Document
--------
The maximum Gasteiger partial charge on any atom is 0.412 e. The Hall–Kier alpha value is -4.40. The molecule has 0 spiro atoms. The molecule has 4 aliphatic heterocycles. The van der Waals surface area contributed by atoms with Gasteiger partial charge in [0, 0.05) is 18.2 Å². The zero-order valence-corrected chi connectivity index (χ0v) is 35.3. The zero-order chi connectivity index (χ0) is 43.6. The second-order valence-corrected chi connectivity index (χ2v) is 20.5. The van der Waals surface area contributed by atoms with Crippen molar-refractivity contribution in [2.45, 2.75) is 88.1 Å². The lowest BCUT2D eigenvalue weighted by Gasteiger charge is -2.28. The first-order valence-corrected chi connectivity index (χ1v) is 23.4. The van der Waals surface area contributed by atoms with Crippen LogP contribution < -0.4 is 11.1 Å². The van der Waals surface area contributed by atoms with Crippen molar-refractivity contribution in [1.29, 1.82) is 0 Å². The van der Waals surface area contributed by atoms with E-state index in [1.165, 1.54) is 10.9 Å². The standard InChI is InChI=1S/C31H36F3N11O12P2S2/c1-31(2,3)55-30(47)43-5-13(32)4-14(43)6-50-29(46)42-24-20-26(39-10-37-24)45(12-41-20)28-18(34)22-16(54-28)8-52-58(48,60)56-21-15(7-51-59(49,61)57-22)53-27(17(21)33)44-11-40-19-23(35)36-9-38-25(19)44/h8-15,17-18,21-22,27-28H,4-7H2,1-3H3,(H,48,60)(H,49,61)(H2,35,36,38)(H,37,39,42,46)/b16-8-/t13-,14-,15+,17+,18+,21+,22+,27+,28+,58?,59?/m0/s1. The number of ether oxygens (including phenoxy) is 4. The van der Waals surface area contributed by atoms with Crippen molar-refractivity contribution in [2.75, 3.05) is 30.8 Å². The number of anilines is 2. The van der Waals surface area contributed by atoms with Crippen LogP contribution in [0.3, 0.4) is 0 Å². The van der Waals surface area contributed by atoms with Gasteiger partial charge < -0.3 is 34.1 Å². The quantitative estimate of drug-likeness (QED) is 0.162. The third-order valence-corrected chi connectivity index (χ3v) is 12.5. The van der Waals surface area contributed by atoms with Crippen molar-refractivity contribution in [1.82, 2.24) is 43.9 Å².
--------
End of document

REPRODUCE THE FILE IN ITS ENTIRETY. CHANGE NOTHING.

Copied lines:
The maximum Gasteiger partial charge on any atom is 0.412 e. The Hall–Kier alpha value is -4.40. The molecule has 0 spiro atoms. The molecule has 4 aliphatic heterocycles. The van der Waals surface area contributed by atoms with Gasteiger partial charge in [0, 0.05) is 18.2 Å². The zero-order valence-corrected chi connectivity index (χ0v) is 35.3. The zero-order chi connectivity index (χ0) is 43.6. The second-order valence-corrected chi connectivity index (χ2v) is 20.5. The van der Waals surface area contributed by atoms with Crippen molar-refractivity contribution in [2.45, 2.75) is 88.1 Å². The lowest BCUT2D eigenvalue weighted by Gasteiger charge is -2.28. The first-order valence-corrected chi connectivity index (χ1v) is 23.4. The van der Waals surface area contributed by atoms with Crippen LogP contribution < -0.4 is 11.1 Å². The van der Waals surface area contributed by atoms with Crippen molar-refractivity contribution in [1.29, 1.82) is 0 Å². The van der Waals surface area contributed by atoms with E-state index in [1.165, 1.54) is 10.9 Å². The standard InChI is InChI=1S/C31H36F3N11O12P2S2/c1-31(2,3)55-30(47)43-5-13(32)4-14(43)6-50-29(46)42-24-20-26(39-10-37-24)45(12-41-20)28-18(34)22-16(54-28)8-52-58(48,60)56-21-15(7-51-59(49,61)57-22)53-27(17(21)33)44-11-40-19-23(35)36-9-38-25(19)44/h8-15,17-18,21-22,27-28H,4-7H2,1-3H3,(H,48,60)(H,49,61)(H2,35,36,38)(H,37,39,42,46)/b16-8-/t13-,14-,15+,17+,18+,21+,22+,27+,28+,58?,59?/m0/s1. The number of ether oxygens (including phenoxy) is 4. The van der Waals surface area contributed by atoms with Crippen molar-refractivity contribution in [2.75, 3.05) is 30.8 Å². The number of anilines is 2. The van der Waals surface area contributed by atoms with Crippen LogP contribution in [0.3, 0.4) is 0 Å². The van der Waals surface area contributed by atoms with Gasteiger partial charge < -0.3 is 34.1 Å². The quantitative estimate of drug-likeness (QED) is 0.162. The third-order valence-corrected chi connectivity index (χ3v) is 12.5. The van der Waals surface area contributed by atoms with Crippen molar-refractivity contribution in [1.82, 2.24) is 43.9 Å².